I wrote this as a reflection for a group of hospital pastoral carers on the work that we do. It draws not only on the quote from Abba Makarios, but also the chorus of Auden’s Christmas oratorio, and Ephesians 6:11-17.
Makarios the Great said: “The heart itself is only a small vessel, yet dragons are there, and lions; there are poisonous beasts and all the treasures of evil; there are rough and uneven roads; there are precipices; but there, too, are God and the angels; life is there, and the Kingdom; there, too, is light, and heavenly cities, and treasures of grace. All things lie within that little space.”
As we sit and listen to others, what we hear beyond their words is the depth of their hearts; for it is out of the fulness of the heart that words are given birth. Perhaps we are surprised, that each conversation is an exploration without a map, into a realm in which we might encounter rare beasts and have unique adventures. But we should not be; and if we are it is because we have forgotten what wise men and women before us knew about the nature of the heart.
But who, then, are we, as travellers and aliens in the foreign landscape of another’s heart? What do we presume to do here?
I suggest our purpose is threefold.
First, we are cartographers. As we explore, and recognise – since we are seasoned explorers, even if we are in unknown terrain – particular features of the landscape, we recognise them, name them and mark them as landmarks by which to orient ourselves, and perhaps even the person with whom we are speaking. Our conversation can become an occasion of growing awareness, so that both of us can be more confident in approaching the cities and safe havens, and more cautious in approaching the abode of lions. Map making is a skill which takes practice, and is one of the things we can bring to the heart of another.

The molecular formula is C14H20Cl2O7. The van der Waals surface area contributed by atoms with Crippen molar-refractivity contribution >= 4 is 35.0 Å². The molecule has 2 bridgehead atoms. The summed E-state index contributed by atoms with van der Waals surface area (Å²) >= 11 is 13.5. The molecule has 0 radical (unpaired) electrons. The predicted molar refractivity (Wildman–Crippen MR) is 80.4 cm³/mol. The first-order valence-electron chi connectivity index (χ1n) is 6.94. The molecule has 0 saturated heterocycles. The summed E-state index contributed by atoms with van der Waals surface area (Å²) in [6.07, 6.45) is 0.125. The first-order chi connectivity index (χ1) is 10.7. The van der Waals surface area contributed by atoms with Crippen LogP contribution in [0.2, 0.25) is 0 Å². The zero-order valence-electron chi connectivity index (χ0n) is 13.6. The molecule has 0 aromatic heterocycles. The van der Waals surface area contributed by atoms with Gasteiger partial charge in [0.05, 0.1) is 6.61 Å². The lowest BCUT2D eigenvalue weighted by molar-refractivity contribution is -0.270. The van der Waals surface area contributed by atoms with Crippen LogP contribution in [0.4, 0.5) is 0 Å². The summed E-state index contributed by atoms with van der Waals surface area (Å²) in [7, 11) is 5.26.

Second, we are revellers. As we meet angels, recognise light, and discover treasure, we can take the hand of the other and dance for joy. Celebration is deepened when it is mirrored in the heart of another, and delight and bliss are much richer for the sharing. So this is another thing we bring to the heart.
And thirdly, we are warriors. As we meet the dragons of deceit, the toxic beasts and the waste dumps of evil, we do not simply note them and move on. We confront them, standing not unarmed and unprotected but well-equipped for this. Knowing within the depths of our own hearts something of truth, of justice, of peace, of faith, of liberation, we can speak into the places in the heart of the other which are void of such goodness. All of these we can wield with skill and care in the heart of another.
All of this, of course, presupposes that we have dared to travel our own hearts thoroughly, and taken the time to gain wisdom and skill in wandering such landscapes. But if we have, Makarios’ insight into the heart can provide us with a useful set of images for our own work.